The resource centers respond to questions about the process for applying for EEOICPA benefits; assist claimants with locating medical and work records and with medical payment reimbursement issues; conduct initial employment verification; take occupational histories; supply claimants with application forms; and provide assistance to claimants in completing these forms. The latter usually involves an intake interview with the claimant, often lasting more than two hours. Many claimants have made it clear to the Office of the Ombudsman that they have relied on the resource centers to help navigate the process of applying and being considered for compensation under Part E.
Also during 2006, DEEOIC developed a tool called the Site Exposure Matrices (SEM), which includes information from a variety of sources, such as DOE, former worker medical survey programs, and epidemiological studies about the particular toxic substances present at particular DOE facilities. DEEOIC personnel use the SEM in determining whether particular toxic substances were present at a DOE facility during a particular claimant's employment. DEEOIC also indicates that SEM currently includes information on twenty DOE and Atomic Weapons Employer sites, as well as 4,000 mines covered by the Radiation Exposure Compensation Act (RECA, whose claimants also may be entitled to Part E benefits). According to DEEOIC, lists of toxic substances at individual DOE facilities will be available to the public through the DOL Web Site shortly.
DEEOIC also issued procedural guidance for its claims examiners that provides significant help to claimants in establishing entitlement to Part E benefits: EEOICPA Bulletin No. 06-08 (April 2006), "Establishing causation for specific medical conditions under the Energy Employees Occupational Illness Compensation Program Act" (updated by EEOICPA Bulletin 06-13, issued in July 2006), identifies several illnesses for which the DEEOIC has developed criteria under which a claims examiner can find a causal link between a diagnosed medical condition and toxic substance exposure. For example, if the evidence establishes that a covered employee has laryngeal cancer, that they were exposed to asbestos for at least 250 aggregate work days in covered employment, and if a required 15-year latency period is met, the claims examiner can find that the employee's cancer is causally related to their exposure to asbestos. The bulletin assists claimants in establishing causation under Part E by relieving them of the burden of producing medical evidence specifically establishing causation by work-related exposure.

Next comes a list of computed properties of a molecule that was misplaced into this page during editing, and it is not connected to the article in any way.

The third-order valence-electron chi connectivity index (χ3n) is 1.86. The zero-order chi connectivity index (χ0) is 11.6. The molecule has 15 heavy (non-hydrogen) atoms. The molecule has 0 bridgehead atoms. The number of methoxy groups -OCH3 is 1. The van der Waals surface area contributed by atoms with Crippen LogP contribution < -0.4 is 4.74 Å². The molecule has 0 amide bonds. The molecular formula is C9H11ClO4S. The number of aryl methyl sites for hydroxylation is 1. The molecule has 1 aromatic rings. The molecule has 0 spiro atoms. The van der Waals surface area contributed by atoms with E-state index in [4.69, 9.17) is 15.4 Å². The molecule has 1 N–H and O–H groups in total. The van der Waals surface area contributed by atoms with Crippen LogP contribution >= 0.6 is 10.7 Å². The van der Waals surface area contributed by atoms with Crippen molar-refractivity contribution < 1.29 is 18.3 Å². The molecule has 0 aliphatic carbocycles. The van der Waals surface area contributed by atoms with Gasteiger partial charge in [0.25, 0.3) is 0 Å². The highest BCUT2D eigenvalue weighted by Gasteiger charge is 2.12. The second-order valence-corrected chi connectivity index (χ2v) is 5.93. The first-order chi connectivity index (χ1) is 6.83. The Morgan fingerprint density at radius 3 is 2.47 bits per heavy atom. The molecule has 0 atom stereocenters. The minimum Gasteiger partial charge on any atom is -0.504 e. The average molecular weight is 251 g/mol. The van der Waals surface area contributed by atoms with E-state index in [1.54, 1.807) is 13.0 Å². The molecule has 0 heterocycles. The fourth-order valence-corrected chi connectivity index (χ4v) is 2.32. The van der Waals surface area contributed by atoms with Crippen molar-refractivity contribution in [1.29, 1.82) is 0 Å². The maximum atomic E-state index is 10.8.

Finally, in terms of production, as of December 29, 2006, the Program Agency had received 58,943 Part E claims and had issued 35,583 Part E recommended decisions (compared to 2,749 as of mid-December 2005); 28,594 of those recommended decisions had become final (compared to 2,380 as of mid-December 2005), including 8,861 claims decided in favor of the claimant (compared to 1,991 as of mid-December 2005). The result was payment of over $534 million in Part E compensation by December 29, 2006 (compared to over $254 million as of mid-December 2005). These challenges and accomplishments should be considered along with the issues outlined in this report.